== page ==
When the Secretary-General of the Department of Community, Equality and Gaeltacht Affairs was recently examined at the Public Accounts Committee he responded to charges that the travel expenses regime at Údarás na Gaeltachta read like ‘a mini FÁS’ by indicating that the agency has provided him with assurances that ‘all spending was within rules’.
It is noteworthy that the board of the Údarás did not facilitate public understanding of this important examination by publishing their 2009 annual report on the web months beforehand. However, a review of the annual reports from 2002 to 2008 suggests that there is ample scope for the Public Accounts Committee to ask some penetrating and insightful questions.
The Údarás has a staff of 107 persons, whose travel expenses between 2002 and 2008 were €7.17 million, an average of over €67,000 per employee – sufficient to cover the cost of 19 round-the-world business class airline tickets for each and every employee.
The Gaeltacht has a population of approximately 90,000 persons – about the same as the population of Co. Wexford. This represents 5.4% of the 1.66 million people in the country, aged 3 and over, who can speak Irish. There are 775,000 persons in the national workforce who can speak Irish.
The primary function of Údarás na Gaeltachta is enterprise development. Total employment in grant-supported firms increased by 622 to 8,193 between 2002 and 2008. But the total amount of grants approved during this period was €201.47 million and the total amount of grants paid was €122.8 million. If tax credits rather than grants had been approved the recipient businesses would have been required to generate a profit in the region of €1.6 billion and sales perhaps ten times greater than this sum to qualify for this scale of incentive.
Total expenditure by Údarás na Gaeltachta in this 8-year period was €429.3 million, €19.1 million more than its income. Expenditure between 2002 and 2006 exceeded income by €30.2 million, attributable mainly to a more aggressive depreciation policy of buildings from 2002. Why does the Gaeltacht not enjoy the economic vitality of Qatar with such a massive investment inflow to a relatively small population?
Údarás na Gaeltachta spent over €80.6 million on buildings in that 8-year period. That expenditure presumably made some vendors very rich. A total of 1.5 million was spent on ‘building projects that did not go ahead’. But if there was no growth in overall employment why was it necessary for the State to spend so much on construction, especially a time when the construction industry was expanding at breakneck speed and on auto-pilot, heading eventually to its own self-destruction and obliteration? What proportion of this construction expenditure has yielded an economic return? Who now bears the risk in respect of that part of the buildings portfolio which is fallow or redundant?
If the provision of infrastructure was the primary argument for the provision of these buildings, how much was spent on broadband infrastructure given that enterprise is much more dependent on adequate broadband connectivity. Fast broadband, Facebook, Twitter and Skype removes the disadvantage between the Gaeltacht and the rest of the universe, not empty buildings.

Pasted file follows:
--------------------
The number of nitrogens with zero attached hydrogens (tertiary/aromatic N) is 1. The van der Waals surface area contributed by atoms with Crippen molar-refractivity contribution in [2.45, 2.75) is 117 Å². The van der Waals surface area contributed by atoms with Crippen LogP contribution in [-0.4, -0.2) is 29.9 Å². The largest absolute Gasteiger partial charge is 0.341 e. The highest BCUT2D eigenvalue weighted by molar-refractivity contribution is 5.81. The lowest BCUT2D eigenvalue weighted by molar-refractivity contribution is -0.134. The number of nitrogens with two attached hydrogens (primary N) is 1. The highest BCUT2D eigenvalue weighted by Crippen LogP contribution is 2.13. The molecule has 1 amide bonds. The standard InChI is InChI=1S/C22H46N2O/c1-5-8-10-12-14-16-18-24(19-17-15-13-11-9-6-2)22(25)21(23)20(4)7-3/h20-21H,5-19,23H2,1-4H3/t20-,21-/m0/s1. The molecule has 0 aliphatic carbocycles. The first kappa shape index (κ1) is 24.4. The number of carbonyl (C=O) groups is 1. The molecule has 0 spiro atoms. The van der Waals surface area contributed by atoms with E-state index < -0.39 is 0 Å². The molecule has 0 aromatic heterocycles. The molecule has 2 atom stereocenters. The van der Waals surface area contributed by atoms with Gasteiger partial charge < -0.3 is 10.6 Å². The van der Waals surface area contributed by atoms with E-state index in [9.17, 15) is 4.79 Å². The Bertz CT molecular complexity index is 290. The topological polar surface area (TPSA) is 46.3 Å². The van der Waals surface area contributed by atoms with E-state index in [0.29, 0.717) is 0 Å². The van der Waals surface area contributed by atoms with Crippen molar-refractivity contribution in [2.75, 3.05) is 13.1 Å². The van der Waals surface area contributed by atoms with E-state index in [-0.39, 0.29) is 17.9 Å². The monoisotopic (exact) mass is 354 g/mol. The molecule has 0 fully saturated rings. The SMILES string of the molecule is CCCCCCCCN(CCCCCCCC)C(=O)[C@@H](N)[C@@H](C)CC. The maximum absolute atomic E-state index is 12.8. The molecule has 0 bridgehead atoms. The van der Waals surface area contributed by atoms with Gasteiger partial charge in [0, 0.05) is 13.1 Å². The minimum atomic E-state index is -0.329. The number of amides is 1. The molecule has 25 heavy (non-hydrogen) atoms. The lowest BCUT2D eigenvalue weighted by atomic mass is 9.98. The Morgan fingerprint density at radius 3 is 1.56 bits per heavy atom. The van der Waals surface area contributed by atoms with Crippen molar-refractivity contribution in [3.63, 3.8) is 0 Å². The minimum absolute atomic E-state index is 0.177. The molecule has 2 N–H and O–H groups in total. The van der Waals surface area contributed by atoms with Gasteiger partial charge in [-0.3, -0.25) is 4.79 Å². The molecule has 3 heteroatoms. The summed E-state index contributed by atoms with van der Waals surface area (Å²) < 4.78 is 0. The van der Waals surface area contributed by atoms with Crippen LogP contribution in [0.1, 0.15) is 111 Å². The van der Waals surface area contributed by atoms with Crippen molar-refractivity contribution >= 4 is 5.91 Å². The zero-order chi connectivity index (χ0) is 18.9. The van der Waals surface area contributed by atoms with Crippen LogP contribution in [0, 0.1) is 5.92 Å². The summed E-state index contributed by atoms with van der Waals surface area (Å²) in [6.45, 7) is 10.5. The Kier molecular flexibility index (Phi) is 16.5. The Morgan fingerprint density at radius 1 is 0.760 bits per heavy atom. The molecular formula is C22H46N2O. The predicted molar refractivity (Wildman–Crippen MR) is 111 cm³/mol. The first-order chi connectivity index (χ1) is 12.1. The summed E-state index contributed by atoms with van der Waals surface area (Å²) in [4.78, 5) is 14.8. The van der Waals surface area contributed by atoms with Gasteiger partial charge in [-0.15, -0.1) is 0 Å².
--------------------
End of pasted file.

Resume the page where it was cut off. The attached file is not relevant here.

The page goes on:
The Údarás is governed by a 20-member board of directors elected by plebiscite. The cost of members’ fees and expenses of that board during these 7 years was €2.13 million but the PAC might like to examine the context and circumstances of how €8.2 million was paid in grants, or other transactions, to enterprises which employed board members or in which they were otherwise personally interested. Annual Reports indicate that board members complied with Department of Finance guidelines covering situations of personal interest and did not receive documentation or participate in the board discussion relating to such matters. But the nature of the these payments remains as watertight as the Third Secret of Fatima while there is some detail provided of grant payments to the general public. The PAC might enquire with respect to grants, the extent to which recipients invested their personal resources, particularly their own cash, in grant supported projects and what sustainable value the State obtained for the peoples’ money and the peoples debt.
The Committee might also consider how a 20-person board can possibly govern a 107 person organisation and function as coherent, focused and inspiring thought leaders to an 11-member management. Should politicians be directly involved in disbursing public money?
85% of Ireland’s sovereign debt is held by foreigners. The ‘men-in-red-braces’ reflect their verdict on Ireland’s economic leadership at all levels – including the A-team at the Department of Finance and its agencies, through level of credit available and the interest charged on sovereign debt. Has the time arrived for a review of the State’s efforts to develop the Gaeltacht and is there an opportunity to try a fresh approach that is much less complex in organisational structure, fosters a more enlightened culture of accountability, is considerably less expensive; operates with simpler, but realistic, goals and where those who incur risk also bear the burden of delivery?